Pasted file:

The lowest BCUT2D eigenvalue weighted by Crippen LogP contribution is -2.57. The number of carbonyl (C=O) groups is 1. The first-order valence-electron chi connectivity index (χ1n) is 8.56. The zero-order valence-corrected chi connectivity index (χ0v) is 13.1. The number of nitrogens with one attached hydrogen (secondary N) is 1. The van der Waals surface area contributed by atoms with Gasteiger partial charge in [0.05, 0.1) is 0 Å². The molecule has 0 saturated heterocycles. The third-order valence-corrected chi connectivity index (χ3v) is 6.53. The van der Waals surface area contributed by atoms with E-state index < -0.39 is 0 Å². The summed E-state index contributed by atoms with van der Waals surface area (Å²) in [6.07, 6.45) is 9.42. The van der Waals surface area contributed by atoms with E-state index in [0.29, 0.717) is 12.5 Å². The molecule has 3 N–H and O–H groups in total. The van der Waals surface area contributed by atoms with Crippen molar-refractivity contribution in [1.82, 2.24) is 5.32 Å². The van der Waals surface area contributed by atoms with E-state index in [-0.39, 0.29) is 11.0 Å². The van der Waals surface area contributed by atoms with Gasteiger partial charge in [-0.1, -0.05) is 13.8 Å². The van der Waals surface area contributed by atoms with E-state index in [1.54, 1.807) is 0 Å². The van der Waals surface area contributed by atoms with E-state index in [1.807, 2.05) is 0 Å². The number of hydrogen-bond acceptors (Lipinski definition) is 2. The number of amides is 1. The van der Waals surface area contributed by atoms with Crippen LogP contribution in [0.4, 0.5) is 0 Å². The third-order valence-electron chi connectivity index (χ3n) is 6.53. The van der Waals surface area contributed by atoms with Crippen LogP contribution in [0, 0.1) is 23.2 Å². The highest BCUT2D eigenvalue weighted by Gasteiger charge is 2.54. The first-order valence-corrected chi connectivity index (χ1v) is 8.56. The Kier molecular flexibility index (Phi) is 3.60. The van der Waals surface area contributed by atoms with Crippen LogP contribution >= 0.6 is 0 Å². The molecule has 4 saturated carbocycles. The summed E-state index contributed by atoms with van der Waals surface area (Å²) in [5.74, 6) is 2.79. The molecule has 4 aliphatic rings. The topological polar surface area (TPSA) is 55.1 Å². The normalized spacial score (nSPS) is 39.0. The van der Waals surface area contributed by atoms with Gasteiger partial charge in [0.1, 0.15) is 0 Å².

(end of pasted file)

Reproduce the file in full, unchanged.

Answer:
The lowest BCUT2D eigenvalue weighted by Crippen LogP contribution is -2.57. The number of carbonyl (C=O) groups is 1. The first-order valence-electron chi connectivity index (χ1n) is 8.56. The zero-order valence-corrected chi connectivity index (χ0v) is 13.1. The number of nitrogens with one attached hydrogen (secondary N) is 1. The van der Waals surface area contributed by atoms with Gasteiger partial charge in [0.05, 0.1) is 0 Å². The molecule has 0 saturated heterocycles. The third-order valence-corrected chi connectivity index (χ3v) is 6.53. The van der Waals surface area contributed by atoms with E-state index < -0.39 is 0 Å². The summed E-state index contributed by atoms with van der Waals surface area (Å²) in [6.07, 6.45) is 9.42. The van der Waals surface area contributed by atoms with E-state index in [0.29, 0.717) is 12.5 Å². The molecule has 3 N–H and O–H groups in total. The van der Waals surface area contributed by atoms with Crippen molar-refractivity contribution in [1.82, 2.24) is 5.32 Å². The van der Waals surface area contributed by atoms with E-state index in [-0.39, 0.29) is 11.0 Å². The van der Waals surface area contributed by atoms with Gasteiger partial charge in [-0.1, -0.05) is 13.8 Å². The van der Waals surface area contributed by atoms with E-state index in [1.54, 1.807) is 0 Å². The van der Waals surface area contributed by atoms with E-state index in [1.807, 2.05) is 0 Å². The number of hydrogen-bond acceptors (Lipinski definition) is 2. The number of amides is 1. The van der Waals surface area contributed by atoms with Crippen LogP contribution in [0.4, 0.5) is 0 Å². The third-order valence-electron chi connectivity index (χ3n) is 6.53. The van der Waals surface area contributed by atoms with Crippen LogP contribution in [0, 0.1) is 23.2 Å². The highest BCUT2D eigenvalue weighted by Gasteiger charge is 2.54. The first-order valence-corrected chi connectivity index (χ1v) is 8.56. The Kier molecular flexibility index (Phi) is 3.60. The van der Waals surface area contributed by atoms with Crippen LogP contribution >= 0.6 is 0 Å². The molecule has 4 saturated carbocycles. The summed E-state index contributed by atoms with van der Waals surface area (Å²) in [5.74, 6) is 2.79. The molecule has 4 aliphatic rings. The topological polar surface area (TPSA) is 55.1 Å². The normalized spacial score (nSPS) is 39.0. The van der Waals surface area contributed by atoms with Gasteiger partial charge in [0.1, 0.15) is 0 Å².